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After what took a whole night of an exciting and dramatic bus ride across states, much because of the driver of the Bus. A four feet something powerhouse, who used to laugh out so loud that passengers had to pause for a moment to acknowledge his uninvited wild frequency. His laughter made people roll their eyes with a smirk, some were getting irritated but resumed soon to whatever they were doing, only after looking at each other. He drove all night singing old Mountain songs to himself. When the tyre had to be changed at the station, he sang even louder. He drove clean and fast throughout the night. And most strangely stopped at a sweet shop where buses weren’t supposed to stop, asked all the passengers to eat the Samosas with the best Chutney in Uttarakhand within ten minutes.
As we arrived in the flower tower of the blue morning hour; the valley felt cold and sleeping unaware and under a blanket of cloud above, enveloping Almora. I landed almost awake, breathing deep feeling high; getting down in front of the old Post office. It felt a lot colder, so much that I had underestimated March of the Himalayas.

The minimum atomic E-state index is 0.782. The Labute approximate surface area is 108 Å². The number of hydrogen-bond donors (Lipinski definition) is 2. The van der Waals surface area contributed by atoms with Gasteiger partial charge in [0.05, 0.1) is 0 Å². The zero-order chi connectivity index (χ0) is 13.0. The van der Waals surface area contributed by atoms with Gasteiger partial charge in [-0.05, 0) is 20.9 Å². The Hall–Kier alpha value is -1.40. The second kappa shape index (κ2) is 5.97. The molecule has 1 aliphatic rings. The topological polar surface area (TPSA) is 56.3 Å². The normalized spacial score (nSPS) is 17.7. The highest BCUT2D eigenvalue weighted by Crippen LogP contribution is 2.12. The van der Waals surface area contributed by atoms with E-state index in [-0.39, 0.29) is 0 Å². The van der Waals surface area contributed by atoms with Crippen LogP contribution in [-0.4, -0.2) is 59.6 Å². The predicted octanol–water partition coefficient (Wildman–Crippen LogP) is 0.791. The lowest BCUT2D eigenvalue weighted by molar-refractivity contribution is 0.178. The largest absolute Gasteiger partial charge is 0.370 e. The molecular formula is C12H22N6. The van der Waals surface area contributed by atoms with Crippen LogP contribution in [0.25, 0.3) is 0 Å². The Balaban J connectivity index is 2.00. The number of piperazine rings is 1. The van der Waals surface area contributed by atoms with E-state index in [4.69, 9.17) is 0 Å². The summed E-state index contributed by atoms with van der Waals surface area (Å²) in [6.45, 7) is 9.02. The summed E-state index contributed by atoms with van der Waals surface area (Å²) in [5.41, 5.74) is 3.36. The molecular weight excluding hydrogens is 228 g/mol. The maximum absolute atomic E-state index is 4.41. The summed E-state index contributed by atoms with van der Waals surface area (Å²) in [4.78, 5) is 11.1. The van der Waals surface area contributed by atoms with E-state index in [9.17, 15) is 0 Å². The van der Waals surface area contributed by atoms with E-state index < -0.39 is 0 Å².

Walking past the old market, which promised architecture, that these days speak while humans sleep. The streets were narrow but quaint. Time worn homes with carved wooden facades, lowly and together, tiny balconies coming out of the tinier walls of stone, wooden doors- some decrypt and rotting, many must have witnessed this jungle becoming a town in front of them.
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The fragrance of Devdars had started reaching out to me. But the change was as apparent as anywhere with hoardings of new café openings, Pizza plazas, Beer and Bars, coffee houses with glass openings. I kept walking as I had already decided to stay anywhere near the Temple.